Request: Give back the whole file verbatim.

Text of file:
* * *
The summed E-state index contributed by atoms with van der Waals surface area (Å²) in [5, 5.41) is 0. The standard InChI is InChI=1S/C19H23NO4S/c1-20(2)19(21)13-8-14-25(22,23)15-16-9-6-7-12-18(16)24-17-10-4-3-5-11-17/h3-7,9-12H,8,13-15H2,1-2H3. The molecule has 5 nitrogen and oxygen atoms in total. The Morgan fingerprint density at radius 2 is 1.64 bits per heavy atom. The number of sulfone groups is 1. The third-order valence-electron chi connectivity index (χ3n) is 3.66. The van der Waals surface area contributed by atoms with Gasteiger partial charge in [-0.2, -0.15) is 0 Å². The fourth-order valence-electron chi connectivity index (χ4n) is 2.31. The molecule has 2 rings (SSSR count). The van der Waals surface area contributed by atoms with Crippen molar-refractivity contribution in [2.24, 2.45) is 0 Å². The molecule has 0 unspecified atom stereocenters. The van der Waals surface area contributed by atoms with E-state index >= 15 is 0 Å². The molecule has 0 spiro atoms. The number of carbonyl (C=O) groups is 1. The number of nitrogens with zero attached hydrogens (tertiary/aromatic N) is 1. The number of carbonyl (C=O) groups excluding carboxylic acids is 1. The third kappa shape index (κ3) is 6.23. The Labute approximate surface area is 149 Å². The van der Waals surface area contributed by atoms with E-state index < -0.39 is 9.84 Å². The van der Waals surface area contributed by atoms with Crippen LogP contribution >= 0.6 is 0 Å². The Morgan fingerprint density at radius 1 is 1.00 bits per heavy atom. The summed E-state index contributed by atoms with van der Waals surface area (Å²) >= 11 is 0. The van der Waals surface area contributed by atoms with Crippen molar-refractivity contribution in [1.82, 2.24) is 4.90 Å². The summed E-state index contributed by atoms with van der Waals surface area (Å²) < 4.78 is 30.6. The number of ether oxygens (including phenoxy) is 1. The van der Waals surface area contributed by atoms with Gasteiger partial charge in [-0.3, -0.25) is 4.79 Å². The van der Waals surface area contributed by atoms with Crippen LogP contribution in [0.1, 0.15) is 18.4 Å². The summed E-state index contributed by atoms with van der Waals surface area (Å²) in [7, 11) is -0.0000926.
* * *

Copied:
The summed E-state index contributed by atoms with van der Waals surface area (Å²) in [5, 5.41) is 0. The standard InChI is InChI=1S/C19H23NO4S/c1-20(2)19(21)13-8-14-25(22,23)15-16-9-6-7-12-18(16)24-17-10-4-3-5-11-17/h3-7,9-12H,8,13-15H2,1-2H3. The molecule has 5 nitrogen and oxygen atoms in total. The Morgan fingerprint density at radius 2 is 1.64 bits per heavy atom. The number of sulfone groups is 1. The third-order valence-electron chi connectivity index (χ3n) is 3.66. The van der Waals surface area contributed by atoms with Gasteiger partial charge in [-0.2, -0.15) is 0 Å². The fourth-order valence-electron chi connectivity index (χ4n) is 2.31. The molecule has 2 rings (SSSR count). The van der Waals surface area contributed by atoms with Crippen molar-refractivity contribution in [2.24, 2.45) is 0 Å². The molecule has 0 unspecified atom stereocenters. The van der Waals surface area contributed by atoms with E-state index >= 15 is 0 Å². The molecule has 0 spiro atoms. The number of carbonyl (C=O) groups is 1. The number of nitrogens with zero attached hydrogens (tertiary/aromatic N) is 1. The number of carbonyl (C=O) groups excluding carboxylic acids is 1. The third kappa shape index (κ3) is 6.23. The Labute approximate surface area is 149 Å². The van der Waals surface area contributed by atoms with E-state index < -0.39 is 9.84 Å². The van der Waals surface area contributed by atoms with Crippen LogP contribution >= 0.6 is 0 Å². The Morgan fingerprint density at radius 1 is 1.00 bits per heavy atom. The summed E-state index contributed by atoms with van der Waals surface area (Å²) >= 11 is 0. The van der Waals surface area contributed by atoms with Crippen molar-refractivity contribution in [1.82, 2.24) is 4.90 Å². The summed E-state index contributed by atoms with van der Waals surface area (Å²) < 4.78 is 30.6. The number of ether oxygens (including phenoxy) is 1. The van der Waals surface area contributed by atoms with Gasteiger partial charge in [-0.3, -0.25) is 4.79 Å². The van der Waals surface area contributed by atoms with Crippen LogP contribution in [0.1, 0.15) is 18.4 Å². The summed E-state index contributed by atoms with van der Waals surface area (Å²) in [7, 11) is -0.0000926.